Care and support
It’s Mental Health Awareness Week, which this year takes a theme we can all relate to: anxiety (#ToHelpMyAnxiety). It's not only a chance to shine a light on our psychological wellbeing (and how to maintain it) but also take stock on mental health service provision and the evolution of societal attitudes to an issue which affects us all.
Social worker, Gavin Wilson, provides a positive account of his secondment to the Department of Health and Social Care (DHSC) as Lead Analyst in the 'fair cost of care' policy team.
It is one of the privileges of being Chief Social Worker for Adults that my professional colleagues and I can offer our advice, insight and guidance to inform major social care initiatives in England. The People at the Heart of Care white paper, published in 2021, set out the Government’s vision for adult social care. Now, with the publication of Next Steps to Put People at the Heart of Care, we’re helping to refine and strengthen that vision.
I am so pleased to welcome Ewan King, Chief Executive of Shared Lives Plus, as our guest blogger this week. I am a great fan of this model of care and support and the many ways it helps people make the most of community based options, helping them lead healthy, happy and inclusive lives.
One of the best aspects of my role as Chief Social Worker for Adults is the opportunity to meet so many wonderful social workers applying their knowledge, skills and values in many different settings. Supporting people within the criminal justice system is one very good example...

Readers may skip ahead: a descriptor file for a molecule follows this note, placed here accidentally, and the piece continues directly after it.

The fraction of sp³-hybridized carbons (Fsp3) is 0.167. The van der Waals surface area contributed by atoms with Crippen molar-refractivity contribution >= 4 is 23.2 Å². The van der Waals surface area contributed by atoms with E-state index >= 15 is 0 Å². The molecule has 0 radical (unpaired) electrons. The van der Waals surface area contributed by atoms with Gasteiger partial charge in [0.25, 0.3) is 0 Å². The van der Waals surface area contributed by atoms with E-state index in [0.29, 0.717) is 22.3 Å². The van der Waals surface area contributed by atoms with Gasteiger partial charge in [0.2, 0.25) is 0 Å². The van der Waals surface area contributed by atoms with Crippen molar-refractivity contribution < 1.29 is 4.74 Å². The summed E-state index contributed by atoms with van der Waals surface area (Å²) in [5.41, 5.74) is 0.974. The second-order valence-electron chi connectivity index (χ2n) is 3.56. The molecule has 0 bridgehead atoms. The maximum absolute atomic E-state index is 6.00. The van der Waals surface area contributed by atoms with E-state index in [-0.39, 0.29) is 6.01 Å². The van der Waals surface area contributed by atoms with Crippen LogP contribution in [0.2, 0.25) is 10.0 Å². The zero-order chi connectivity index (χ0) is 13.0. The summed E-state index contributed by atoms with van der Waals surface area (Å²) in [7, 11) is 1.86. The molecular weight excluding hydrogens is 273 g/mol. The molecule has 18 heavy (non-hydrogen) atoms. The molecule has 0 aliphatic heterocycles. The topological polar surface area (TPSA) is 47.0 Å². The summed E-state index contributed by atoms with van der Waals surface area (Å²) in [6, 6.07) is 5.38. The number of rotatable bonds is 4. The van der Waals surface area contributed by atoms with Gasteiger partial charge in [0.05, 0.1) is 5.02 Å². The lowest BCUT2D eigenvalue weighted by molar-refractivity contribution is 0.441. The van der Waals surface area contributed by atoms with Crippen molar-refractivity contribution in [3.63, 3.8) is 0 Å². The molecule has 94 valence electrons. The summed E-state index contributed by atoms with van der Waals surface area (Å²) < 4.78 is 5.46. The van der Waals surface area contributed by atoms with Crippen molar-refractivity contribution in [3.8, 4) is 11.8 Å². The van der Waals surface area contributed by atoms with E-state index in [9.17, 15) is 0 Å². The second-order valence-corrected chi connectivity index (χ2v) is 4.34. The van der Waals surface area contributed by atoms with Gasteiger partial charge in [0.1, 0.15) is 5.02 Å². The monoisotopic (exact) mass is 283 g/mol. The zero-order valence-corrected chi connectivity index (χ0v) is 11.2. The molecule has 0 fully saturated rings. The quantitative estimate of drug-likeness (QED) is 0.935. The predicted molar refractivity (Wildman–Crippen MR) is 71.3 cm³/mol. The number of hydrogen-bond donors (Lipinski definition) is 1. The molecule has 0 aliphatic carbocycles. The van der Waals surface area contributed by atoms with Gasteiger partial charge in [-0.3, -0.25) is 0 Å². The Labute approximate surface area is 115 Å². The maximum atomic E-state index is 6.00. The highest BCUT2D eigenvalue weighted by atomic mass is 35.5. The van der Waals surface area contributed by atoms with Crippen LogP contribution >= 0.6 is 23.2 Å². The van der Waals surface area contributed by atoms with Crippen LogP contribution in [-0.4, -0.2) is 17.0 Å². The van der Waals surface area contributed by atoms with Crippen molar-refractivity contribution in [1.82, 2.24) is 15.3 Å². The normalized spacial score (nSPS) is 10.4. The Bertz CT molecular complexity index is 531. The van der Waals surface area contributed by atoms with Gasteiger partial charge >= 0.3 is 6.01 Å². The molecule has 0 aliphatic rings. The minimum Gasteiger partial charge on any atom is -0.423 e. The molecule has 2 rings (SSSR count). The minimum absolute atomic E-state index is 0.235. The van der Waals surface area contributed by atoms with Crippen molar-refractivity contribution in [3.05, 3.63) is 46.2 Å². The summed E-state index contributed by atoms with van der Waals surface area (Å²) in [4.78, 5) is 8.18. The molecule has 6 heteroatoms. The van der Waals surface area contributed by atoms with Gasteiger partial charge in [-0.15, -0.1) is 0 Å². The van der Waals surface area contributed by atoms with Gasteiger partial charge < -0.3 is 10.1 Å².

Earlier this summer , the Department of Health and Social Care's plan for digital health and social care included the assertion that the “long-term sustainability of health and social care is dependent on having the right digital foundations in place, and so digital transformation must be the linchpin upon which all... reforms are based.”
As a lesbian, I always enjoy the visibility that Pride Month brings to those of us who are LGBTQ+ and the support it provides for our communities, families, friends and networks. As a social worker, it reminds me how vital it is for social work practice to protect and promote the human rights of everyone.
"It is part of our job as social workers to be intuitively and professionally aware of the needs of those we serve" says Lyn Romeo, Chief Social Worker for Adults. "Carers Week emphasises the theme of making sure carers are ‘visible, valued and supported’, which reminds us of the principles of our practice."
I am so pleased to be writing this blog, celebrating the publication of ‘People at the heart of care’, the Government's adult social care reform White Paper.
Social work and social care values are at its core. This is about valuing people and what matters to them.
Lyn Romeo has just returned to her role as Chief Social Worker for Adults, alongside Fran Leddra, following time out to care for her elderly mother who sadly died recently following a long illness. On returning to the role, Lyn finds it highly fitting for her first blog, to be posted during Carers Week.